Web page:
=> [Tue, 13 Oct 2009 11:30:07 -0400,
 Wed, 13 Oct 2010 11:30:07 -0400,
 Thu, 13 Oct 2011 11:30:07 -0400,
 Sat, 13 Oct 2012 11:30:07 -0400,
 Sun, 13 Oct 2013 11:30:07 -0400]

DateRange((4.years.ago)..Time.now).every(1.year)

=> [2009-10-13 11:30:07 -0400,
 2010-10-13 17:30:07 -0400,
 2011-10-13 23:30:07 -0400,
 2012-10-13 05:30:07 -0400,
 2013-10-13 11:30:07 -0400]
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Add duration support to Range#step

require 'active_support/core_ext'
require 'active_support/core_ext/module/aliasing'

class Range
  def step_with_duration(step_size = 1, &block)
    return to_enum(:step, step_size) unless block_given?

    # Defer to Range implementation for steps other than 1.hour etc
    return step_without_duration(step_size, &block) unless step_size.kind_of? ActiveSupport::Duration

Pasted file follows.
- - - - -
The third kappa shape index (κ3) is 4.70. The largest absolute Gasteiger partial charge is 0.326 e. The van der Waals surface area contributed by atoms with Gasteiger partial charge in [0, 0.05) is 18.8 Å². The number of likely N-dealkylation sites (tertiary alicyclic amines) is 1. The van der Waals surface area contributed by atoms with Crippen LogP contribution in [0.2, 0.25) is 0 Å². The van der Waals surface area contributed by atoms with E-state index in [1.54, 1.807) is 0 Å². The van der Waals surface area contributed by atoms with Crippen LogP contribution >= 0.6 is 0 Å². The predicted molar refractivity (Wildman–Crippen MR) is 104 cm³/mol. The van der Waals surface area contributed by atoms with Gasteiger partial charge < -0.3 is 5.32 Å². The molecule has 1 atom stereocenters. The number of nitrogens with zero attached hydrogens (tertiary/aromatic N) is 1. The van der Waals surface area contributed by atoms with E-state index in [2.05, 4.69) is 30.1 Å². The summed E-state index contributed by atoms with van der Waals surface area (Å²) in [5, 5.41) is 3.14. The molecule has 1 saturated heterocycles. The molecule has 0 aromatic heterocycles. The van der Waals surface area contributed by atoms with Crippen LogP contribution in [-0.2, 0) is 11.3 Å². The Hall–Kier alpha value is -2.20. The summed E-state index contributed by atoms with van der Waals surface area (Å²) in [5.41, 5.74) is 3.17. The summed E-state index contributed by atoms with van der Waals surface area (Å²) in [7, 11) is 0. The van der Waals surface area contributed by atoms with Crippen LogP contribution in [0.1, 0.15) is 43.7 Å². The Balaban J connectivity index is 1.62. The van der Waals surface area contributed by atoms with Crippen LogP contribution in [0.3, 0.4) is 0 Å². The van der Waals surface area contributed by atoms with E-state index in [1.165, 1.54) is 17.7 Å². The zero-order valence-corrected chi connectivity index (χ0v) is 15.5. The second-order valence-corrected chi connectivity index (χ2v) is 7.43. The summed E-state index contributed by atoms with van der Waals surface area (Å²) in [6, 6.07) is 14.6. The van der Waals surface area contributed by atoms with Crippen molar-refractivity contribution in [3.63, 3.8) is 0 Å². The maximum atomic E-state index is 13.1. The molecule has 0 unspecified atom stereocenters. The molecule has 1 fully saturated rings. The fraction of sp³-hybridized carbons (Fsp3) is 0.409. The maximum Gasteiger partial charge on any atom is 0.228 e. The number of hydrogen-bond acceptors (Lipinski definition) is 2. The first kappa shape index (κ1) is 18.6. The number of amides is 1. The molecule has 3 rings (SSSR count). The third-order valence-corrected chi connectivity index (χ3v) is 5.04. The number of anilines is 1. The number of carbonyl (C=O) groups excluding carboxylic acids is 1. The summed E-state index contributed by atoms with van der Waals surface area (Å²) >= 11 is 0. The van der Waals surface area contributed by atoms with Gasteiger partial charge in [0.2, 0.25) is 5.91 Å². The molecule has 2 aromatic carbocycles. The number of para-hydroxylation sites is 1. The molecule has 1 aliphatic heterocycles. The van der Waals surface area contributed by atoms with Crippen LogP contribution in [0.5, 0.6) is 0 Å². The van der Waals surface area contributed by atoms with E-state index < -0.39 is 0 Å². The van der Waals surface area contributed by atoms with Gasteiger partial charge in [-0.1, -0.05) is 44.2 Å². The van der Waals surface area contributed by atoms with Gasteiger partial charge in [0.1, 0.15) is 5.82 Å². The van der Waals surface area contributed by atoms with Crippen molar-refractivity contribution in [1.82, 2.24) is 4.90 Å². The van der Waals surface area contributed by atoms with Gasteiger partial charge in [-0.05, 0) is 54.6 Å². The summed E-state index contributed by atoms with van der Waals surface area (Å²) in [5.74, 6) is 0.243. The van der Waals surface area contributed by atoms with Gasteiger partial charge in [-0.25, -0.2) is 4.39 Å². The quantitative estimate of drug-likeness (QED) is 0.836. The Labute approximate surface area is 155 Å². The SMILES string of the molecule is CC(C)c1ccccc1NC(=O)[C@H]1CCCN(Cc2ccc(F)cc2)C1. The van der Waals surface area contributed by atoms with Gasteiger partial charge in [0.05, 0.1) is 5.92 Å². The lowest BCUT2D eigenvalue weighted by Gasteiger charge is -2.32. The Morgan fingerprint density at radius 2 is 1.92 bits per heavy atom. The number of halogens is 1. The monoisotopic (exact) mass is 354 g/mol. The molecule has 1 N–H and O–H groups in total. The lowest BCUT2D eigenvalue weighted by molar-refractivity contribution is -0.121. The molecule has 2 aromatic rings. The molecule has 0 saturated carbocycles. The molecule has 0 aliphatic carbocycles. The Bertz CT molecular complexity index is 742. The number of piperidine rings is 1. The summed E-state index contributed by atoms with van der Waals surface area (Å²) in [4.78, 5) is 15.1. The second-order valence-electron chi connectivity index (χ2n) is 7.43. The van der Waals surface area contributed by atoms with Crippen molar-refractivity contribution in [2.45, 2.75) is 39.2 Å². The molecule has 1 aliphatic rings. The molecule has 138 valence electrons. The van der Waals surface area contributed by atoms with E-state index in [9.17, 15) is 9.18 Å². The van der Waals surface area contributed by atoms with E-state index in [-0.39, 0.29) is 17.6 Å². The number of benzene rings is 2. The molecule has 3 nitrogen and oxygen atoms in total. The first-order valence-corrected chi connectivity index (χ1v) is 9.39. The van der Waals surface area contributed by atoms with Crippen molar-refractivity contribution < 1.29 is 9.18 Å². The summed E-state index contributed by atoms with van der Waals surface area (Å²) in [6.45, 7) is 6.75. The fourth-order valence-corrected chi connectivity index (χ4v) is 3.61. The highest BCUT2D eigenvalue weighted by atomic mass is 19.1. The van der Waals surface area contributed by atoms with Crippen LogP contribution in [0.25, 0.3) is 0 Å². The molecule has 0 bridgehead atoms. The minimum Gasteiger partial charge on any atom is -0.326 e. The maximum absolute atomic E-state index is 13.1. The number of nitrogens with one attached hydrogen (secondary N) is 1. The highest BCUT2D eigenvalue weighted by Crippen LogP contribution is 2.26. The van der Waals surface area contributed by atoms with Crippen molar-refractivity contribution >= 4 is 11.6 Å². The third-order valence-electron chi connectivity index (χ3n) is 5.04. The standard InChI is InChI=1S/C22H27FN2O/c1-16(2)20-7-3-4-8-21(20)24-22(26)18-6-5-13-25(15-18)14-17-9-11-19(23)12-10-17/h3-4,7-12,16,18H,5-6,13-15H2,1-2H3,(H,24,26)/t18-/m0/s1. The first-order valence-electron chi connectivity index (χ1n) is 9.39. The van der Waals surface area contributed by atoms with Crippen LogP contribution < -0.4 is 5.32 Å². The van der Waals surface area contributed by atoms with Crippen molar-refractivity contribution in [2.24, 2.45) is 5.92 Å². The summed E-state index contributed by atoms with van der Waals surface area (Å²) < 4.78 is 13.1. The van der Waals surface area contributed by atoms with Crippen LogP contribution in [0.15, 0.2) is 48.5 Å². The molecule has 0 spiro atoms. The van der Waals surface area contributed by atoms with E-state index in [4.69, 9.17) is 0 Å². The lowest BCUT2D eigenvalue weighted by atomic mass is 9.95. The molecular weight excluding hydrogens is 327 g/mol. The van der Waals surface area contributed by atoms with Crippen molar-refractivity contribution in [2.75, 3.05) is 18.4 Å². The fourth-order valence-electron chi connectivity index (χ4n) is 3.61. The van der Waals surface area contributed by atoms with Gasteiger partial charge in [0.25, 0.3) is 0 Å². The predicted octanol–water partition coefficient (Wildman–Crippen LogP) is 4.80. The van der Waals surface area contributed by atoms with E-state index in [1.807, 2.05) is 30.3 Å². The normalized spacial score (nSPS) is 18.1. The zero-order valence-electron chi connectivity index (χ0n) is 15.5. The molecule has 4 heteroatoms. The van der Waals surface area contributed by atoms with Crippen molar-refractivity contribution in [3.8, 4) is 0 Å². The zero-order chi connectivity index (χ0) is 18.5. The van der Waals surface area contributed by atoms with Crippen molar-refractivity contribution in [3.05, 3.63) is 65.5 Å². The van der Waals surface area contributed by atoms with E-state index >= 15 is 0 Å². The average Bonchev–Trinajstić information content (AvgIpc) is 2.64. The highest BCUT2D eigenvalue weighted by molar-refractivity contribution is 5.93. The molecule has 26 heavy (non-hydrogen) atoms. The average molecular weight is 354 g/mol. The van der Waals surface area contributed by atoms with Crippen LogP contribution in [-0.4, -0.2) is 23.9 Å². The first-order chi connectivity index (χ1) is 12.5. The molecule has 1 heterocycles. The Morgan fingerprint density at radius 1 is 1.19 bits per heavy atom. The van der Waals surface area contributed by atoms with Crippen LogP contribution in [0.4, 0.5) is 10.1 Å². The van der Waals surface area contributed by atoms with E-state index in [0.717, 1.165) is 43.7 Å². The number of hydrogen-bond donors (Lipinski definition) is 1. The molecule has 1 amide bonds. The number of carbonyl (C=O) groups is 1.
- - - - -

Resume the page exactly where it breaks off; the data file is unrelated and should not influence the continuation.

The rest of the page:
# Step components, eg { minutes: 3, seconds: 30 }
    parts = Hash[step_size.parts]

    # Interate
    time = self.begin
    while exclude_end? ? time < self.end : time <= self.end
      yield time
      time = time.advance parts
    end
  end
  alias_method_chain :step, :duration
end

This approach affords

  • Implicit support for preserving time-zone
  • Adds duration support to the already-present Range#step method (no need for a sub-class, or convenience methods on Object, though that was still fun)
  • Supports multi-part durations like 1.hour + 3.seconds in step_size

This adds support for our duration to Range using the existing API. It allows you to use a regular range in the style that we expect to simply "just work".

# Now the question's invocation becomes even
# simpler and more flexible

step = 2.months + 4.days + 22.3.seconds
( Time.now .. 7.months.from_now ).step(step) do |time|
  puts "It's #{time} (#{time.to_f})"
end

# It's 2013-10-17 13:25:07 +1100 (1381976707.275407)
# It's 2013-12-21 13:25:29 +1100 (1387592729.575407)